The idea that research should become more interdisciplinary has become commonplace. According to influential commentators, the unprecedented complexity of problems such as climate change or the social implications of biomedicine demand interdisciplinary efforts integrating both the social and natural sciences. In this context, the question of whether a given knowledge practice is too disciplinary, or interdisciplinary, or not disciplinary enough has become an issue for governments, research policy makers and funding agencies. Interdisciplinarity, in short, has emerged as a key political preoccupation; yet the term tends to obscure as much as illuminate the diverse practices gathered under its rubric. This volume offers a new approach to theorising interdisciplinarity, showing how the boundaries between the social and natural sciences are being reconfigured. It examines the current preoccupation with interdisciplinarity, notably the ascendance of a particular discourse in which it is associated with a transformation in the relations between science, technology and society.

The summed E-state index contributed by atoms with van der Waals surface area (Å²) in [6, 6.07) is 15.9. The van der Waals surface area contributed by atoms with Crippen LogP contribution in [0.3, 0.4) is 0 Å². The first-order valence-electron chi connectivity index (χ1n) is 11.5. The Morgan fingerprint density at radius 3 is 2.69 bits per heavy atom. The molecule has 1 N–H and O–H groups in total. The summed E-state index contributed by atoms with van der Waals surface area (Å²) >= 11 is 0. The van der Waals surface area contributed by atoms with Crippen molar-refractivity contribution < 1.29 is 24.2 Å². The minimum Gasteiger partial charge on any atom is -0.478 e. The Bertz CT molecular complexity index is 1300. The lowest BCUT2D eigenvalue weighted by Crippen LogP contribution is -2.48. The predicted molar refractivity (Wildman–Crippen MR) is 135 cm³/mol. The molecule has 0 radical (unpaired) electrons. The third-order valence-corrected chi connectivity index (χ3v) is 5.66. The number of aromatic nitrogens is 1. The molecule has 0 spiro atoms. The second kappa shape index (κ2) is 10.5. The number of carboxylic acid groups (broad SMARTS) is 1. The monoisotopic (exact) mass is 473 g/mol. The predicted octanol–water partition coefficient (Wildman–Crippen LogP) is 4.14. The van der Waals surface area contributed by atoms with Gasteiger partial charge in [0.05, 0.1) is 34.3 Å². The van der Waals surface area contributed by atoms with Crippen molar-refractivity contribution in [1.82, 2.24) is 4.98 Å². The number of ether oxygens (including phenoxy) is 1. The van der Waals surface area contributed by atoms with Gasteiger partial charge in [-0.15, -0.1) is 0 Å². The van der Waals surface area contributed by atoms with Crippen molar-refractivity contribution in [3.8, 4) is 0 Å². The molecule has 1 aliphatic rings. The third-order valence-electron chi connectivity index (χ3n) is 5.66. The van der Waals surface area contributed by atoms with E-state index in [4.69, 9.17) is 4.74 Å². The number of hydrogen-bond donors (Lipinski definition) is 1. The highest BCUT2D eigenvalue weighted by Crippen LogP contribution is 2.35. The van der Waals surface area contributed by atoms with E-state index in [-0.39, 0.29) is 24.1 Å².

Contributors address attempts to promote collaboration between, on the one hand, the natural sciences and engineering and, on the other, the social sciences, arts and humanities. From ethnography in the IT industry to science and technology studies, environmental science to medical humanities, cybernetics to art-science, the collection interrogates how interdisciplinarity has come to be seen as a solution not only to enhancing relations between science and society, but the pursuit of accountability and the need to foster innovation. Interdisciplinarity is essential reading for scholars, students and policy makers across the social sciences, arts and humanities, including anthropology, geography, sociology, science and technology studies and cultural studies, as well as all those engaged in interdisciplinary research. It will have particular relevance for those concerned with the knowledge economy, science policy, environmental politics, applied anthropology, ELSI research, medical humanities, and art-science.